The Chief Executive of the Adoption Authority has said there is no upper age-limit in terms of assessment of people wishing to adopt.

The authority's annual report contains a recommendation for an age-limit differential of 42 years,between the adopting parent and the child to be adopted.

Speaking on RTÉ's News at One, Patricia Cleary said there was no rule relating to this.

However, she said the authority had a responsibility as a statutory agency to ensure that parents who were taking children through inter-country adoption had the capacity to parent them into their adult life.

Ms Cleary said the authority had to look at the range of needs of the children coming to Ireland through inter-country adoption.

She said on average these children were between three and four years of age and had been in institutional care.

Ms Cleary said one of the concerns the authority had was the number of prospective adoptive parents who had been assessed and received declarations.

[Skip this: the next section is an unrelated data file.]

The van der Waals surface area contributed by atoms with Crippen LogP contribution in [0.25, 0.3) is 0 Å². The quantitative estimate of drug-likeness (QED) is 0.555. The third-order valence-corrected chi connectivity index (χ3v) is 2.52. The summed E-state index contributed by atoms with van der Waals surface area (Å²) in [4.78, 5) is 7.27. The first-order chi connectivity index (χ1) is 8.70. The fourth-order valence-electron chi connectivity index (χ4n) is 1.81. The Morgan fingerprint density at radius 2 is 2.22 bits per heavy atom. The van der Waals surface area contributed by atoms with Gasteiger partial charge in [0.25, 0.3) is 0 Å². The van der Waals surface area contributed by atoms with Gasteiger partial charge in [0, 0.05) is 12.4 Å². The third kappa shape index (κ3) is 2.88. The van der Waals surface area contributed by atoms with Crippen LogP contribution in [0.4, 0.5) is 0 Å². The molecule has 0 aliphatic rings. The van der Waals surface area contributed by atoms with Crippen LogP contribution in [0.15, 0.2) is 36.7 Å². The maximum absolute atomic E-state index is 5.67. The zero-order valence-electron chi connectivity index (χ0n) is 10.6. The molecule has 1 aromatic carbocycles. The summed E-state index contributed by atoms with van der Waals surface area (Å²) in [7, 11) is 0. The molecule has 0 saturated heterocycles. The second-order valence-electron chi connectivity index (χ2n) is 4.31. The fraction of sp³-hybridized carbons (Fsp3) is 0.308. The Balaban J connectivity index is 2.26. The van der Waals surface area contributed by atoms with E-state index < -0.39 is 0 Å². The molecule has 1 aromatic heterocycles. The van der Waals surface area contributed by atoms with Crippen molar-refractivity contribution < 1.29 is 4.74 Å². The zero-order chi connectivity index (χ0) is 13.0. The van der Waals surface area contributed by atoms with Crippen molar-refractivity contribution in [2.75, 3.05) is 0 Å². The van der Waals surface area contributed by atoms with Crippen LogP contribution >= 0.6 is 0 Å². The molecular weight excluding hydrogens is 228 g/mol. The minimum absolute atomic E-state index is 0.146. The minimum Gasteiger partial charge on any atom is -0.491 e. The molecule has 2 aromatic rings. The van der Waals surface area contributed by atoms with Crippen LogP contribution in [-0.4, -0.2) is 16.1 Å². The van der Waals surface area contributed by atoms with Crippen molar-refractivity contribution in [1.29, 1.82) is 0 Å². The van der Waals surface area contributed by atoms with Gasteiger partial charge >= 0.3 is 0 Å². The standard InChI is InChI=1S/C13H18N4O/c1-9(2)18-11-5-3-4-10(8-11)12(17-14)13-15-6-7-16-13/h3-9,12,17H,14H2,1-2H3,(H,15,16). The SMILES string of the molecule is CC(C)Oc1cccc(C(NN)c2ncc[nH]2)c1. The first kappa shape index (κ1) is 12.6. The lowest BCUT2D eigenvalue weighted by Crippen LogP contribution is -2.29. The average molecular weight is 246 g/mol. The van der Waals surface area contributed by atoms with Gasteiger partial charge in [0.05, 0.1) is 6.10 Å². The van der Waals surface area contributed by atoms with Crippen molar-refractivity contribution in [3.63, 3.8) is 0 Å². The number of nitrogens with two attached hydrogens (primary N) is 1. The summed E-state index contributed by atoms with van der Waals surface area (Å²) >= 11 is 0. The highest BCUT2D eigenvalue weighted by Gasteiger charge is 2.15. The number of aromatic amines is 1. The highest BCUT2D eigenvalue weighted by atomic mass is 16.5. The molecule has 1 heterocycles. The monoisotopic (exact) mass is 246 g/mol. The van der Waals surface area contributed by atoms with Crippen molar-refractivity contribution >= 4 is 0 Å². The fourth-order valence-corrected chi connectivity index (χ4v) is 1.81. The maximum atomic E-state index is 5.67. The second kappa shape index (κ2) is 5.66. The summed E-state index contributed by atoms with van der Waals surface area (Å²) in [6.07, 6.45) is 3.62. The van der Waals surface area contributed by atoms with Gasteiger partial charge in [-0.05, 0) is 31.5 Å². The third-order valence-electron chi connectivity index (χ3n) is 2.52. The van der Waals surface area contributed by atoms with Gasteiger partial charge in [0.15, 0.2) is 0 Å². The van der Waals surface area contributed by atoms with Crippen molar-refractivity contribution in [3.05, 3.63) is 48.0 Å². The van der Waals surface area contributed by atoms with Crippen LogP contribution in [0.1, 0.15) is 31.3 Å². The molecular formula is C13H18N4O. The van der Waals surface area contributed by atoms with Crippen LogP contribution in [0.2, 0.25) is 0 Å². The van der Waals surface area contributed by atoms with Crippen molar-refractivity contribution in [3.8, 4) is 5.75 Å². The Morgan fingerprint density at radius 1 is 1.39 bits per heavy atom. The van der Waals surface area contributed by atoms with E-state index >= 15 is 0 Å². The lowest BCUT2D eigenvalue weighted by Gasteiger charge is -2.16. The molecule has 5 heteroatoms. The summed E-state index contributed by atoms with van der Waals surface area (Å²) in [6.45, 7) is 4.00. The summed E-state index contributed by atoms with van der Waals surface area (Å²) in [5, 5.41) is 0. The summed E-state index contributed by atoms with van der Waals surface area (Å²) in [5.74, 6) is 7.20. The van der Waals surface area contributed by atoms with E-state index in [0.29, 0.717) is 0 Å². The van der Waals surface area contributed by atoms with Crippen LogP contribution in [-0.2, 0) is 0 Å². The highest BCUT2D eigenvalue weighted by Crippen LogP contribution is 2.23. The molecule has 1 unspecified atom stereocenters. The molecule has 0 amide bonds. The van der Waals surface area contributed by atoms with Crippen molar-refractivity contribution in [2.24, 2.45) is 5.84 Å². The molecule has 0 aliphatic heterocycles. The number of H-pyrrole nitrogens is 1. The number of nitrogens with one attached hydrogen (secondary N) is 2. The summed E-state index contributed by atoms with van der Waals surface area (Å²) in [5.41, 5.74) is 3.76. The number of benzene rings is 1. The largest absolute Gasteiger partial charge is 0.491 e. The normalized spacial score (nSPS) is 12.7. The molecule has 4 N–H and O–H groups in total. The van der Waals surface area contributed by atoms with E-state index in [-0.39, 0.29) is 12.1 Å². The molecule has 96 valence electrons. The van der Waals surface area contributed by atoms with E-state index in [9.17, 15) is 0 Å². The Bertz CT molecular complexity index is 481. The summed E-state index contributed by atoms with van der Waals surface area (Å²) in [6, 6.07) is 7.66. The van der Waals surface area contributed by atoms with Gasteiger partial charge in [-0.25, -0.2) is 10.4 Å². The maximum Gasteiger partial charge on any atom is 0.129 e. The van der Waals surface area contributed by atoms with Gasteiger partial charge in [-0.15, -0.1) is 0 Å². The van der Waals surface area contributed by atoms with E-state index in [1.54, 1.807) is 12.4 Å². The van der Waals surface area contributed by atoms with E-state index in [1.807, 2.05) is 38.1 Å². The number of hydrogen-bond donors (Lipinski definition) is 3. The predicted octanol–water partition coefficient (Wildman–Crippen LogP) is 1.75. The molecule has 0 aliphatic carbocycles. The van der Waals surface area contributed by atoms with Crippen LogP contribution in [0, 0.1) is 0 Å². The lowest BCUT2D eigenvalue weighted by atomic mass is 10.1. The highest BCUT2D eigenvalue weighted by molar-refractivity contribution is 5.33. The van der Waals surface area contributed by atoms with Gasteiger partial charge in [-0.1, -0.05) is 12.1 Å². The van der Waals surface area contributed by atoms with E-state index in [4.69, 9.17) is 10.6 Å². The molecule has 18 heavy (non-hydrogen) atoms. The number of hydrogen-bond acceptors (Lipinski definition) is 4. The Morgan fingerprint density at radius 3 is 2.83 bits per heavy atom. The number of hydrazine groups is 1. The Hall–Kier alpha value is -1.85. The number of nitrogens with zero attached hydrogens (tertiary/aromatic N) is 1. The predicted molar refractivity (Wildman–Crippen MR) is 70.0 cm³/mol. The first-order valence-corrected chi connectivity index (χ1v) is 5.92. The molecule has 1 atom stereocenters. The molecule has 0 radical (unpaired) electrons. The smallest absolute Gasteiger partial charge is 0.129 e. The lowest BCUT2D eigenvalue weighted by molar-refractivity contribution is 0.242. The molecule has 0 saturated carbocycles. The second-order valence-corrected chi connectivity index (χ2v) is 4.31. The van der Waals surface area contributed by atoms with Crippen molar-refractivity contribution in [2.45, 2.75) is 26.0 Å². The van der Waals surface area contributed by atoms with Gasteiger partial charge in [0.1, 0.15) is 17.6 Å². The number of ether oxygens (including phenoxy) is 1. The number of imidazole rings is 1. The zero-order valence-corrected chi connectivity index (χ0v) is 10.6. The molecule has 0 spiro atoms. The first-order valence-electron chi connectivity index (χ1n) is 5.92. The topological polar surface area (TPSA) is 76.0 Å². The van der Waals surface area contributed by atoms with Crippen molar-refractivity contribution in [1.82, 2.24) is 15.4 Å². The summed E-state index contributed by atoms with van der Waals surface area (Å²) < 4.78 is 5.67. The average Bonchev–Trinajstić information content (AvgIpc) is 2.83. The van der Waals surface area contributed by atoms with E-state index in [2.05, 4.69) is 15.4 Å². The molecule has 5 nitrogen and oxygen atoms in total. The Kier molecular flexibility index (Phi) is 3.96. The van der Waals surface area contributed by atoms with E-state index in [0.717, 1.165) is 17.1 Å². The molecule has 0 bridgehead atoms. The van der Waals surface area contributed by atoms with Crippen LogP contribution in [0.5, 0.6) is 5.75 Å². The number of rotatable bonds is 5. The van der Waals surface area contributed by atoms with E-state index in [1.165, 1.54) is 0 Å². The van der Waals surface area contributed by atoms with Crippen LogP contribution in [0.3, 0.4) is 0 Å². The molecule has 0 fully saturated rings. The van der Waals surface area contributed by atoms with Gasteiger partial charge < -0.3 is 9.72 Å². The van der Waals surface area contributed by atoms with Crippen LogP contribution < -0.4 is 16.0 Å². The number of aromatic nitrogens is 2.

She said the authority had a concern that unfair expectations were being raised that these people would receive a child through inter-country adoption, when in effect the number of children was actually quite small.

Ms Cleary said a number of the parents coming forward were in the older age range, and the authority had to be realistic and honest with those prospective parents, that their age range might be prohibitive in the long-term.

"When parents are being assessed for adoption we're looking at a range of things.

"We are looking at their health, we're looking at their experience with children, child protection issues, their financial background," Ms Cleary said.

“So age is one part of a suite of assessments that we look at but there is currently no upper age limit in terms of parents coming forward for assessment for adoptions," she added.